“That feeling is unmatched,” Lowry said. “Other than my children being born, I don't think I've had a feeling like that ever. And that's the motivation to keep doing that. We play for the rest of our families and do what we can for our community. But we play to win championships. We play for a higher level. And now we're playing for our sons, our families, social injustices, keeping the conversation going, but we're also playing for a championship.”

The Raptors have been proactive in using their platforms to fight against inequality. There were the two team buses that drove down from Naples to Orlando with Black Lives Matter painted across them; Powell has used his Understand the Grind brand to sell relevant merchandise and donate the proceeds to causes both in Canada and the United States. VanVleet has looked to do similar things with his brand Bet On Yourself back in Rockford. As a team they continue to preach the message that Breonna Taylor’s family is yet to see justice and much work is still to be done.

On the court, everyone’s treated like an All-Star. Over the final couple of games that meant little to Toronto, the likes of Stanley Johnson, Paul Watson, and Dewan Hernandez saw minutes and just the way they brought as much energy as they could to make up in any way for the absence of fans in the Orlando bubble, the core rotation players returned the favour when it was their turn to sit on the bench.

“One thing about our team, we all treat each other as equals,” Lowry said. “To have those guys out there, Stanley makes the game-winner, Dewan makes a big three, Paul Watson makes a big play, Malcolm Miller playing great defence. Those guys being out there for a game on national TV. We all have the same goal and we’re on the same level.”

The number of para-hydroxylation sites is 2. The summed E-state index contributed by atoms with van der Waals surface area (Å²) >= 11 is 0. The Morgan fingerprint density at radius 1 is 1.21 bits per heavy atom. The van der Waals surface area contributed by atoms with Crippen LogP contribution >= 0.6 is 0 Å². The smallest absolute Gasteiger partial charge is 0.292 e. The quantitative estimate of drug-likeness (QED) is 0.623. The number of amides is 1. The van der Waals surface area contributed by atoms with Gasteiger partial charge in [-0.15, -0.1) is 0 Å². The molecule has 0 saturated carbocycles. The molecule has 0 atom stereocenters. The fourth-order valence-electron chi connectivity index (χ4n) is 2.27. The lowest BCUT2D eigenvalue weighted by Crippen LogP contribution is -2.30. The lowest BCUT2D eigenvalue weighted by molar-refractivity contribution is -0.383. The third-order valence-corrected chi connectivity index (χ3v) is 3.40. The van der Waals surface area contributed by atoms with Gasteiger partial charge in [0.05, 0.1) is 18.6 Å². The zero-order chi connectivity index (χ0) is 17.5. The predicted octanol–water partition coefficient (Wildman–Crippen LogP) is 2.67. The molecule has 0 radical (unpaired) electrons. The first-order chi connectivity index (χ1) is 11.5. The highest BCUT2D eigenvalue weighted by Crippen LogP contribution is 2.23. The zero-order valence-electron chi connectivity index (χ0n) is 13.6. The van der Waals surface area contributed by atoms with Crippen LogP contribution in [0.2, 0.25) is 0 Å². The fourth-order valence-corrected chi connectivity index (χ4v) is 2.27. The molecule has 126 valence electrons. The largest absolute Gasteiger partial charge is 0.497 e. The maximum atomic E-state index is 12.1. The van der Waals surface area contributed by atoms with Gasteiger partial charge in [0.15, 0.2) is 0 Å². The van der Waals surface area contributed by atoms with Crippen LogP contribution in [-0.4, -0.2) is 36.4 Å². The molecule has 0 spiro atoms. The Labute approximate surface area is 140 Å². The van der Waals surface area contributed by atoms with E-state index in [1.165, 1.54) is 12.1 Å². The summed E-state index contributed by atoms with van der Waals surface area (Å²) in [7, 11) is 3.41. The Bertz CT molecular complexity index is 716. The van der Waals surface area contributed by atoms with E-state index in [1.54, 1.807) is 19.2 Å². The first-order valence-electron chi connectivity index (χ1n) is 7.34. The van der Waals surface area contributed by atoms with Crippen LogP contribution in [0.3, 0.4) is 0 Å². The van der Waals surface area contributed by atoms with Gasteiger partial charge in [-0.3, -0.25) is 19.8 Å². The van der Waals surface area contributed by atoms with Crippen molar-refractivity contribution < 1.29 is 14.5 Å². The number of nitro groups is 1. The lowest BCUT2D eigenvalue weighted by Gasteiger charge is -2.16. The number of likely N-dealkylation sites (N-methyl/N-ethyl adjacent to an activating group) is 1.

Some say the Raptors have no superstar but the truth is they just have no ego. They are filled with stars from Lowry to Siakam to Gasol. OG Anunoby is an all-world defender whose name people won’t confuse with software company Adobe soon enough. VanVleet became a household name during last year’s Finals and Ibaka has become a constant stream of viral content. Powell would likely have been a Sixth Man of the Year candidate if not for having played a couple more games as a starter than off the bench. And yet, nothing is about the individual. The highest drafted player on the team is Johnson; eighth overall in 2015. There isn’t a single lottery pick beyond him. They will sacrifice for each other on the defensive end and keep looking for the open man until they find him on the other.

This is a team with the swagger of a champion and the scrappiness of an underdog.

“I think all of us at some point have had to work for it,” VanVleet said. “Nothing has really been given to us. We kind of take that identity. All of our coaches kind of fit that. It’s our identity from the top down. Whatever narrative people will write about is what it’s going to be. We know who we are and that we’re good enough to do it and that we’re tough. It’s going to be hard to beat us four times. If you can do that, we’ll shake your hand and congratulate you. But I think we all like our chances.”